Author(s): Paolo Pescatore
Last week, I had the chance to enjoy an evening with the legendary Sir David Attenborough at the Natural History Museum. As well as sharing some great stories of when he first launched colour TV at the BBC, he talked about his involvement in Sky's new virtual reality experience, Hold the World. The service will be available within the Sky VR app on Google Daydream View, Samsung Gear VR and Oculus Rift headsets in spring 2018.
The new experience was commissioned by Sky's VR Studio in partnership with content production company Factory 42 and the Natural History Museum. Sir David was filmed by more than 100 cameras to digitally create a 3D hologram of the presenter as a personal tour guide. Users of the app will get an immersive view of rare specimens available at the museum, with commentary from Sir David about several rare objects and exhibits from its collection, including a blue whale skeleton, a stegosaurus, a trilobite, a dragonfly, a butterfly and a pterosaur.
Sir David drew a chuckle from the crowd when he said that his hologram looks much better than he does. Clearly impressed with the virtual reality experience after trying it for the first time, the presenter said it was breathtakingly beautiful. Hold the World is unquestionably a great immersive offering and one that I know my children and others will love to explore. It brings the Natural History Museum to the living room.
During a panel discussion, Factory 42 co-founder John Cassy explained the variety of filming techniques and processes that were used to stitch the museum's rooms and items together. The 3D hologram of Sir David was developed by Microsoft in its Seattle studio using a method called volumetric capture. Mr Cassy also talked about the project's limitations, with challenges in accurately recreating each room and the ultra-fine details of animals. To portray all these elements, the team would need greater computing power.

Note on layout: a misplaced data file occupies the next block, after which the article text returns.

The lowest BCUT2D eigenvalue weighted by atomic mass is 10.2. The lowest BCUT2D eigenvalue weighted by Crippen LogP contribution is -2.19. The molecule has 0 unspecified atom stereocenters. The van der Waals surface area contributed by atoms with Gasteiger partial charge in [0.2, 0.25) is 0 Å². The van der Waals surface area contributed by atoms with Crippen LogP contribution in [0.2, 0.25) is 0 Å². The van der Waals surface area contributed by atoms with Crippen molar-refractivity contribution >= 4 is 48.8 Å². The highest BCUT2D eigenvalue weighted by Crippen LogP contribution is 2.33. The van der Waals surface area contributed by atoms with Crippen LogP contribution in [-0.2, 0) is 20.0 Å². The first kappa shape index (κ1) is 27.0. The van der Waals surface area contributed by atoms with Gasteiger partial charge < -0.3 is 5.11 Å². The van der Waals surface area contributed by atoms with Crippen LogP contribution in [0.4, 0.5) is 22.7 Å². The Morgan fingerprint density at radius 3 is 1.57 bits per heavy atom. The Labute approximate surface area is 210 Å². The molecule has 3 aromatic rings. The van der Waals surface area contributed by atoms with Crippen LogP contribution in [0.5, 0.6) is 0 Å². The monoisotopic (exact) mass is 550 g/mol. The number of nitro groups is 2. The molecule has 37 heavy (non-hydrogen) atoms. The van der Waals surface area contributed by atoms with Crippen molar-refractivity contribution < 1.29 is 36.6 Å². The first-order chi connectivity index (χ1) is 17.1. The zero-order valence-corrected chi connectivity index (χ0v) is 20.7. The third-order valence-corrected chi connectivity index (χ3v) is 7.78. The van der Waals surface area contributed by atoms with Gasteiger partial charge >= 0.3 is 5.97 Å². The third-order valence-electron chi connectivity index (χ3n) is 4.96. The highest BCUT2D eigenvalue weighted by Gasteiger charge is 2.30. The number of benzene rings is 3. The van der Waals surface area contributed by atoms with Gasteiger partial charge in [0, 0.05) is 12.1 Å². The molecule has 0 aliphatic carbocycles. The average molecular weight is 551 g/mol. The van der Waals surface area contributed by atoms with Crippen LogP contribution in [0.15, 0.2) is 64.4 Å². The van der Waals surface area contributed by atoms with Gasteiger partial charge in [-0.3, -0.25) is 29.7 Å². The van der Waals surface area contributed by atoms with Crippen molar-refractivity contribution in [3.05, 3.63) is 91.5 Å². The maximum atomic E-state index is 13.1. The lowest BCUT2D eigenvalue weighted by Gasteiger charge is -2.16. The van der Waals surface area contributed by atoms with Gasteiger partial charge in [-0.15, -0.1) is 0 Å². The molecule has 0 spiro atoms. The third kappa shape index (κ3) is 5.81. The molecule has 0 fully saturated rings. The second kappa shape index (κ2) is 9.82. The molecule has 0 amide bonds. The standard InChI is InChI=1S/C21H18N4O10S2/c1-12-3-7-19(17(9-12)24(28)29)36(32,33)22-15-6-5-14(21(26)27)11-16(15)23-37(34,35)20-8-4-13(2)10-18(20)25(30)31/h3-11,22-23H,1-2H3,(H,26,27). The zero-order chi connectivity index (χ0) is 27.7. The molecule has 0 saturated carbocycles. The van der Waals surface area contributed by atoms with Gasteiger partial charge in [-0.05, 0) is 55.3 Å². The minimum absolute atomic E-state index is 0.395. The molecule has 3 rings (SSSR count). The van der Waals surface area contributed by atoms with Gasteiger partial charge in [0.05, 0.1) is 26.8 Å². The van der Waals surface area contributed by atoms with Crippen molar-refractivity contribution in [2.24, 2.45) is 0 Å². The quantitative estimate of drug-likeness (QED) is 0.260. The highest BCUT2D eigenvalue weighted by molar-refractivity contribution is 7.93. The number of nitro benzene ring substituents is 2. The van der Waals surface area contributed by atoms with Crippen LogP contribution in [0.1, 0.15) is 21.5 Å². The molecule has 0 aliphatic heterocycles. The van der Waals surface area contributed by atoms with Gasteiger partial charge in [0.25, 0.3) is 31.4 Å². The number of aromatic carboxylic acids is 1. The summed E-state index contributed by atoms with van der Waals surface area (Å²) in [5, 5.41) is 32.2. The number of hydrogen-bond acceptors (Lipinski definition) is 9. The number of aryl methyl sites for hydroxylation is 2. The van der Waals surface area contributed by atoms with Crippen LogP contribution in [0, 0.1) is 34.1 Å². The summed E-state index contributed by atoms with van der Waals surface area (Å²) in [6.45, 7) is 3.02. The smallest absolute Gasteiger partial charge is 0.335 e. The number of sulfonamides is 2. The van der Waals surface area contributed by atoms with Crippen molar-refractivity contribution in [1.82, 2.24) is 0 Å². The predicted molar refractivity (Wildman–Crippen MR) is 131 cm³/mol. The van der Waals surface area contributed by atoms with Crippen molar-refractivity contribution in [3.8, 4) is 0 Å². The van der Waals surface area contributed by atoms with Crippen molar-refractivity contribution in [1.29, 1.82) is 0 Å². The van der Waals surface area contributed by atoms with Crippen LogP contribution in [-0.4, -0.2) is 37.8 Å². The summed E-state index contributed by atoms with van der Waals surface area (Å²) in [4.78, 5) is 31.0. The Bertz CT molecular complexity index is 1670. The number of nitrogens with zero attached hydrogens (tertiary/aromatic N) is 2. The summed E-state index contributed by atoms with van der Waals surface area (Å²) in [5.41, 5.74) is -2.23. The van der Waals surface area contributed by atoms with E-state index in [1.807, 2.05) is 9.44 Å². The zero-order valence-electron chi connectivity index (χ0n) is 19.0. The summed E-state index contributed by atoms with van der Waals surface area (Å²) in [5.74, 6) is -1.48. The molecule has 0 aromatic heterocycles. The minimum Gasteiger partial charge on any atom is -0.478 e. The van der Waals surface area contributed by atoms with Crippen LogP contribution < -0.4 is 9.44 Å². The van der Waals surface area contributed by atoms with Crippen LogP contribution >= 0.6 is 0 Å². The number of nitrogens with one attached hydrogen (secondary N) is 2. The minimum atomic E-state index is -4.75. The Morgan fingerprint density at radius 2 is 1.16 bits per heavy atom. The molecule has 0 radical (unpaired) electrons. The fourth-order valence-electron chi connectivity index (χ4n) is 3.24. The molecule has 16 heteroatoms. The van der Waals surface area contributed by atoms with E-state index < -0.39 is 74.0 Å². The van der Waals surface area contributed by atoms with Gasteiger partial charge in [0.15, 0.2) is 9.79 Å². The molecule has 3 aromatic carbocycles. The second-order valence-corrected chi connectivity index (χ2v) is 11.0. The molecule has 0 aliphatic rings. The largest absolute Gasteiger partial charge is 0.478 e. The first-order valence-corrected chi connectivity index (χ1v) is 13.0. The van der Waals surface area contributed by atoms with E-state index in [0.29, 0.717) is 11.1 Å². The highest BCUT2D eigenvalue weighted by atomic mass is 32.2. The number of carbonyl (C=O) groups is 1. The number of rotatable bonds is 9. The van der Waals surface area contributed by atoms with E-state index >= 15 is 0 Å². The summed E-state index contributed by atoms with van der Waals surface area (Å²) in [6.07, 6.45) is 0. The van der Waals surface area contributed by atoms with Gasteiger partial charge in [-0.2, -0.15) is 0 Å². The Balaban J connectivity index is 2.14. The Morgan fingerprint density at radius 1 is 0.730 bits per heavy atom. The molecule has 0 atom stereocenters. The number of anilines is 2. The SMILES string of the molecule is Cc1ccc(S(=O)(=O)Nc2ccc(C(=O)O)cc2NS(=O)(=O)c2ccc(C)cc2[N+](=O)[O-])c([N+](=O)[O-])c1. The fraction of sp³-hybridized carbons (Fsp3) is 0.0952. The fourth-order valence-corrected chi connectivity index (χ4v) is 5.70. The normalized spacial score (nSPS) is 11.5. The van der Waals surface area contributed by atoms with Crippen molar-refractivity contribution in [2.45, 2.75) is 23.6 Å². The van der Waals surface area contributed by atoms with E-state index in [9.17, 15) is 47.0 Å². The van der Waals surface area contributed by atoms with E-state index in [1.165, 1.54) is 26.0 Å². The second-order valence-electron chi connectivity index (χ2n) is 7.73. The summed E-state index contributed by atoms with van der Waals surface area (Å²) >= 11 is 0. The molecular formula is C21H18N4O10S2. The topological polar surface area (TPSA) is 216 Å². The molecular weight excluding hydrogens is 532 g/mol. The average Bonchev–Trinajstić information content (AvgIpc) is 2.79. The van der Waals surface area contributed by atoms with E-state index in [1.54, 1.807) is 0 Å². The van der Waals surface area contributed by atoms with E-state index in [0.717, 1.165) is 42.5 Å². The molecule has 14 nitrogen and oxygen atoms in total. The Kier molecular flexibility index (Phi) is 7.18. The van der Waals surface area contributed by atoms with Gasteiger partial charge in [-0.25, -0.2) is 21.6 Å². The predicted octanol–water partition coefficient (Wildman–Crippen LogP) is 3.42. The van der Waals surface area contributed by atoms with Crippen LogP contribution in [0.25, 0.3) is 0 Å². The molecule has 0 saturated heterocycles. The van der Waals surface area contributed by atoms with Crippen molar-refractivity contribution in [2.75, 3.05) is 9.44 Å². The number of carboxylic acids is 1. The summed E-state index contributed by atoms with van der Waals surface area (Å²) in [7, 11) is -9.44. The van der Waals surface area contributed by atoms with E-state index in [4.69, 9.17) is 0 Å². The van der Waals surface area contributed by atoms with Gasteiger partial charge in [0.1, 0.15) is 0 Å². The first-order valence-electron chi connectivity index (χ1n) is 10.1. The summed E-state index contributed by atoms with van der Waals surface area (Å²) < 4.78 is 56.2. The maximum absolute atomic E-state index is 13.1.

In my opinion, this project will open up new possibilities for virtual reality technology in other museums, and more broadly in vertical market segments. Sir David went on to say that "Museums can take specimens that people on the other side of the world are working on. It's a democratisation or universalisation".
Within two years of offering the UK's first dedicated stand-alone VR app, Sky has decided to relaunch it and make it available to all customers who subscribe to its Sky VIP service. It's a smart move to boost awareness of its loyalty app and to lower its churn rate. The company reported in its latest financial results that it attracted 1.4 million users for the period ending 31 December 2017.
I don't doubt that for some providers virtual reality is an exciting area, as it allows content and media owners to be creative. But this latest experience clearly underlines the challenges of producing this type of content. Delivering financially viable virtual reality projects to a mass market is no easy feat. There remains substantial costs in content creation, production, editing and distribution in this format, as well as long timescales.
The most significant obstacle facing the media industry is how it can make money from virtual reality when the business models remain unclear and unproven. In addition, consumers want a social experience when watching shows or events, but this is still challenging with a virtual reality headset. Hold the World is an exception, and I expect others will emerge.
Over the past year, I've noticed that virtual reality appears to have stalled. However, major announcements made in late 2017 and at CES 2018 signalled that momentum for the technology is picking up again (see CES 2018: Virtual and Augmented Reality). Although it's still a niche category, the industry is slowly addressing important hurdles in content availability, comfort, compatibility and affordability.
In the short to medium term, I firmly believe broadcasters will put greater focus on live content shown in 360 degrees (CCS Insight Predictions for 2018 and Beyond). In addition to standard TV coverage, they'll provide 360-degree content as a supplementary way to watch certain sports and events, starting with curated 360-degree highlights. As the technology develops, users will be able to switch between various cameras and change viewpoints using remote controllers or companion smartphone apps.
Virtual reality will need significant investment, but it offers scope for content owners to deliver very creative experiences.
Sign up to our free Daily Insight service here.